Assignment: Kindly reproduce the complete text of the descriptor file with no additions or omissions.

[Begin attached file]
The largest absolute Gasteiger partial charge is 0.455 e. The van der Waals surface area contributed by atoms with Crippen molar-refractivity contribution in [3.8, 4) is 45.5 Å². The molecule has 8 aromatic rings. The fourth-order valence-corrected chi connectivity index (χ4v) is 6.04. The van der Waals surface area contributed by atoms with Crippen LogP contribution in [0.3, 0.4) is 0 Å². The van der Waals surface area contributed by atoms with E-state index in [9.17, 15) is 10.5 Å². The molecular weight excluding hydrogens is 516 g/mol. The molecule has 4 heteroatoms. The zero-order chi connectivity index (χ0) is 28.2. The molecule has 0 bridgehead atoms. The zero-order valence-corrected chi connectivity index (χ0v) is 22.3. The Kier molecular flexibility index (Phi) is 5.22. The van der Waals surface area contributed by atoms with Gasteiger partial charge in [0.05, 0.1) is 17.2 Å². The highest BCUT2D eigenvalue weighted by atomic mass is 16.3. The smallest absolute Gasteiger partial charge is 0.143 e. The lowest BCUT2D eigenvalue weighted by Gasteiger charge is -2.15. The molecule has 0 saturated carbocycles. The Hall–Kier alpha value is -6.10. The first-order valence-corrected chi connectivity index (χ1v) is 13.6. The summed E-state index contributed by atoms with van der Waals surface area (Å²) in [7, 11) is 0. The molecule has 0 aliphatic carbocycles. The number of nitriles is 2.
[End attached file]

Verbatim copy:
The largest absolute Gasteiger partial charge is 0.455 e. The van der Waals surface area contributed by atoms with Crippen molar-refractivity contribution in [3.8, 4) is 45.5 Å². The molecule has 8 aromatic rings. The fourth-order valence-corrected chi connectivity index (χ4v) is 6.04. The van der Waals surface area contributed by atoms with Crippen LogP contribution in [0.3, 0.4) is 0 Å². The van der Waals surface area contributed by atoms with E-state index in [9.17, 15) is 10.5 Å². The molecular weight excluding hydrogens is 516 g/mol. The molecule has 4 heteroatoms. The zero-order chi connectivity index (χ0) is 28.2. The molecule has 0 bridgehead atoms. The zero-order valence-corrected chi connectivity index (χ0v) is 22.3. The Kier molecular flexibility index (Phi) is 5.22. The van der Waals surface area contributed by atoms with Gasteiger partial charge in [0.05, 0.1) is 17.2 Å². The highest BCUT2D eigenvalue weighted by atomic mass is 16.3. The smallest absolute Gasteiger partial charge is 0.143 e. The lowest BCUT2D eigenvalue weighted by Gasteiger charge is -2.15. The molecule has 0 saturated carbocycles. The Hall–Kier alpha value is -6.10. The first-order valence-corrected chi connectivity index (χ1v) is 13.6. The summed E-state index contributed by atoms with van der Waals surface area (Å²) in [7, 11) is 0. The molecule has 0 aliphatic carbocycles. The number of nitriles is 2.